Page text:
NASA has released the first picture of Jupiter taken since the Juno spacecraft went into orbit around the planet on July 4.

The picture was taken on July 10. Juno was 2.7 million miles from Jupiter at the time. The color image shows some of the atmospheric features of the planet, including the giant red spot. You can also see three of Jupiter's moons in the picture: Io, Europa and Ganymede.

The Senate is set to approve a bill intended to change the way police and health care workers treat people struggling with opioid addictions.

My husband and I once took great pleasure in preparing meals from scratch. We made pizza dough and sauce. We baked bread. We churned ice cream.

Then we became parents.

Now there are some weeks when pre-chopped veggies and a rotisserie chicken are the only things between us and five nights of Chipotle.

Parents are busy. For some of us, figuring out how to get dinner on the table is a daily struggle. So I reached out to food experts, parents and nutritionists for help. Here is some of their (and my) best advice for making weeknight meals happen.

"O Canada," the national anthem of our neighbors up north, comes in two official versions — English and French. They share a melody, but differ in meaning.

Let the record show: neither version of those lyrics contains the phrase "all lives matter."

But at the 2016 All-Star Game, the song got an unexpected edit.

At Petco Park in San Diego, one member of the Canadian singing group The Tenors — by himself, according to the other members of the group — revised the anthem.

School's out, and a lot of parents are getting through the long summer days with extra helpings of digital devices.

How should we feel about that?

Police in Baton Rouge say they have arrested three people who stole guns with the goal of killing police officers. They are still looking for a fourth suspect in the alleged plot, NPR's Greg Allen reports.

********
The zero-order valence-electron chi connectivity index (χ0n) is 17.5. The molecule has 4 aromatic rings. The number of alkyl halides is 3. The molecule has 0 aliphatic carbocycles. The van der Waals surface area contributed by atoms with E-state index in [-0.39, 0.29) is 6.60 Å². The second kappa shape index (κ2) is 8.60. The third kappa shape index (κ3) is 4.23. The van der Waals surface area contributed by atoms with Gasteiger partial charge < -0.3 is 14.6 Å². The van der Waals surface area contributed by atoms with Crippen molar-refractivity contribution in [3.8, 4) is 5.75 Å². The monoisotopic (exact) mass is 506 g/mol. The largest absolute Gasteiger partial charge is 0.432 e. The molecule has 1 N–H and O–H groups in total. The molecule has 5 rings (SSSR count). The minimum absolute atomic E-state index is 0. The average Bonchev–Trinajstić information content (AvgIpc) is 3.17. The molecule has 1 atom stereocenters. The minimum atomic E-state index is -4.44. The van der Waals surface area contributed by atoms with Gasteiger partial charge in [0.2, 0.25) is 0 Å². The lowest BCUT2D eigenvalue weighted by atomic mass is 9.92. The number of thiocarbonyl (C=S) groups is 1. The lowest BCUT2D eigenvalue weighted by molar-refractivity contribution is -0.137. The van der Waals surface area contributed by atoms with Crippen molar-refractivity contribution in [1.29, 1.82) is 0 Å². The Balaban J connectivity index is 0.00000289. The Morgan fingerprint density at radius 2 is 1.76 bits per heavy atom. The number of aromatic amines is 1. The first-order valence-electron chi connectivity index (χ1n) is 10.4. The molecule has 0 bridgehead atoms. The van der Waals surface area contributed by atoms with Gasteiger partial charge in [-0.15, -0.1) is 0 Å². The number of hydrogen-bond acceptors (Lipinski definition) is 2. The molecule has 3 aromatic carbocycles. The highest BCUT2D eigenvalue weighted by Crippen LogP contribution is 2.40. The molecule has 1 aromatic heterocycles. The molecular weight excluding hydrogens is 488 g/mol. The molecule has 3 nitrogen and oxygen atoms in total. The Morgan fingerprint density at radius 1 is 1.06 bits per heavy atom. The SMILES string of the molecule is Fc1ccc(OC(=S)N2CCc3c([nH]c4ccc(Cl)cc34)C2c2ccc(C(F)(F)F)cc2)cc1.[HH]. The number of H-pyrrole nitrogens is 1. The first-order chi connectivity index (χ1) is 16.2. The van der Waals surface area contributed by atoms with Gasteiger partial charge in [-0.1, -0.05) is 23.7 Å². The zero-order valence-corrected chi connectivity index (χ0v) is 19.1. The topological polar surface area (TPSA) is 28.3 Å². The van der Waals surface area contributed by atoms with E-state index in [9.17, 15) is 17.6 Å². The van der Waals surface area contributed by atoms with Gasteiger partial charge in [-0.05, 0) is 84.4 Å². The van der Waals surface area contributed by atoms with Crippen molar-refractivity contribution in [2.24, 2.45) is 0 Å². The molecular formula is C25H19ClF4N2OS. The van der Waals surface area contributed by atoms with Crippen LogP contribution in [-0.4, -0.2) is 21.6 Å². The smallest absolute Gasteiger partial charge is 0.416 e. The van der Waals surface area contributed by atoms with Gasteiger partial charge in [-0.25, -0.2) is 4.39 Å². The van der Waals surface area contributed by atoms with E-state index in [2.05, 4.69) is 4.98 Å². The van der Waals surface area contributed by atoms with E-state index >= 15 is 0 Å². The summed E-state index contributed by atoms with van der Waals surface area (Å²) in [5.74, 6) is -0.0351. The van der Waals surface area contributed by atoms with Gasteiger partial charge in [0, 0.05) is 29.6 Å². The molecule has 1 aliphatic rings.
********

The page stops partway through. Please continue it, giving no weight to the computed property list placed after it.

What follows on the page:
"Police say the thefts were at a Baton Rouge pawn shop early Saturday morning," Greg says. "One person was arrested at the scene. Since then, two others have been arrested and six of the eight stolen handguns have been recovered. Police are still looking for one other man."

A 13-year-old boy is among those arrested, Greg says.

Copyright 2016 NPR. To see more, visit http://www.npr.org/.

After an international tribunal invalidated Beijing's claims to the South China Sea, Chinese authorities have declared in no uncertain terms that they will be ignoring the ruling.

The Philippines brought the case to the Permanent Court of Arbitration in The Hague, objecting to China's claims to maritime rights in the disputed waters. The tribunal agreed that China had no legal authority to claim the waters and was infringing on the sovereign rights of the Philippines.

Donald Trump is firing back at Supreme Court Justice Ruth Bader Ginsburg after she disparaged him in several media interviews. He tweeted late Tuesday that she "has embarrassed all" with her "very dumb political statements" about the candidate. Trump ended his tweet with "Her mind is shot - resign!":

Donald Trump wrapped up his public tryout of potential vice presidential candidates in Indiana Tuesday night with Gov. Mike Pence giving the final audition.

The Indiana governor's stock as Trump's possible running mate is believed to be on the rise, with New Jersey Gov. Chris Christie and former House Speaker Newt Gingrich also atop the list. Sources tell NPR the presumptive GOP presidential nominee is close to making a decision, which he's widely expected to announce by Friday.

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Portraits: Texas Ranchers Remember An Epic Drought

Jul 7, 2012

"Between 1950 and 1960," according to NPR's John Burnett, Texas "lost nearly 100,000 farms and ranches," and rural residents who had made up more than a third of the population dwindled to just a quarter of the population.

They had all moved to towns and cities after an epic, seven-year drought. For a recent story in Texas Monthly, Burnett teamed up with photographer Michael O'Brien to gather an oral history of that drought — asking ranchers what they remember.

In Burnett's radio story, you can listen to the voices of ranchers like Nancy Nunns, who recalls receiving a raincoat in 1951, and outgrowing it without ever once wearing it.

And in O'Brien's photos, the voices spring to life.

"I traveled 900 miles in 4 days and photographed 8 ranchers for the story," writes O'Brien by email. "The farther west we traveled the harsher the land, which was echoed in the faces of the ranchers."

His photographs were mostly made with a 4x5 view camera; some were shot with leftover Polaroid film from Hard Ground, his book about homelessness. Those large negatives have a way of capturing detailed landscapes — like the contours of a face that has weathered the elements.

"The most touching moment came at the end of a long, hot outdoor shoot when Bill Schneemann, 77, a rancher in Big Lake, helped ... carry heavy lighting equipment back to the car," writes O'Brien. "Bill was worn out and used a cane to get around, but he picked up 30-pound sandbags and hauled them quite a distance. A tough rancher with a gentle heart."

Hear the ranchers tell their stories in the radio story.

Copyright 2013 NPR. To see more, visit http://www.npr.org/.